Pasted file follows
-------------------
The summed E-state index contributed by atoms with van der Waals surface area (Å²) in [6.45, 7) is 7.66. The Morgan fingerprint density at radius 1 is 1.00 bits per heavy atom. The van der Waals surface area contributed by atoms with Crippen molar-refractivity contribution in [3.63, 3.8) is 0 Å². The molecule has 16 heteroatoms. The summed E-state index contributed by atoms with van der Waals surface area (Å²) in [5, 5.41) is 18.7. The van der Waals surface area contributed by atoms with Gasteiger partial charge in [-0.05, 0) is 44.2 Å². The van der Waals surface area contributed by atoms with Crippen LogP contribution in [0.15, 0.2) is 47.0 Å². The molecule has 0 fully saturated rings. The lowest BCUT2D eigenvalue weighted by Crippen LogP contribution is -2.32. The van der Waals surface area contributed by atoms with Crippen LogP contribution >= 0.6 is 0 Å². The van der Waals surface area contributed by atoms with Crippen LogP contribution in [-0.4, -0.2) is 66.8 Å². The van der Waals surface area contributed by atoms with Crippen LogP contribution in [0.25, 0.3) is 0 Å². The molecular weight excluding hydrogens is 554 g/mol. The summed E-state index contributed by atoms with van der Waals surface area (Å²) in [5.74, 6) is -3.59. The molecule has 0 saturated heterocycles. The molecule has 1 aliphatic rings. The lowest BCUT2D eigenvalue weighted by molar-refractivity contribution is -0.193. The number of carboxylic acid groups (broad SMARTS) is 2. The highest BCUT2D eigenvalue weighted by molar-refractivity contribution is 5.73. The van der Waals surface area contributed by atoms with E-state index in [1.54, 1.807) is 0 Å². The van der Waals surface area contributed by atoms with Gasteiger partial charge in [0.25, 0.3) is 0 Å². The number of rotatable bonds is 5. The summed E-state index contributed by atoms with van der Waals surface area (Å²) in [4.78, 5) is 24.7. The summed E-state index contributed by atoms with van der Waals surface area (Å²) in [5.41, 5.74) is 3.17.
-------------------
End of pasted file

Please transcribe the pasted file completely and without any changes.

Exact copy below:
The summed E-state index contributed by atoms with van der Waals surface area (Å²) in [6.45, 7) is 7.66. The Morgan fingerprint density at radius 1 is 1.00 bits per heavy atom. The van der Waals surface area contributed by atoms with Crippen molar-refractivity contribution in [3.63, 3.8) is 0 Å². The molecule has 16 heteroatoms. The summed E-state index contributed by atoms with van der Waals surface area (Å²) in [5, 5.41) is 18.7. The van der Waals surface area contributed by atoms with Gasteiger partial charge in [-0.05, 0) is 44.2 Å². The van der Waals surface area contributed by atoms with Crippen LogP contribution in [0.15, 0.2) is 47.0 Å². The molecule has 0 fully saturated rings. The lowest BCUT2D eigenvalue weighted by Crippen LogP contribution is -2.32. The van der Waals surface area contributed by atoms with Crippen LogP contribution >= 0.6 is 0 Å². The van der Waals surface area contributed by atoms with Crippen LogP contribution in [-0.4, -0.2) is 66.8 Å². The van der Waals surface area contributed by atoms with Crippen LogP contribution in [0.25, 0.3) is 0 Å². The molecular weight excluding hydrogens is 554 g/mol. The summed E-state index contributed by atoms with van der Waals surface area (Å²) in [5.74, 6) is -3.59. The molecule has 0 saturated heterocycles. The molecule has 1 aliphatic rings. The lowest BCUT2D eigenvalue weighted by molar-refractivity contribution is -0.193. The number of carboxylic acid groups (broad SMARTS) is 2. The highest BCUT2D eigenvalue weighted by molar-refractivity contribution is 5.73. The van der Waals surface area contributed by atoms with E-state index in [1.54, 1.807) is 0 Å². The van der Waals surface area contributed by atoms with Gasteiger partial charge in [0.25, 0.3) is 0 Å². The number of rotatable bonds is 5. The summed E-state index contributed by atoms with van der Waals surface area (Å²) in [4.78, 5) is 24.7. The summed E-state index contributed by atoms with van der Waals surface area (Å²) in [5.41, 5.74) is 3.17.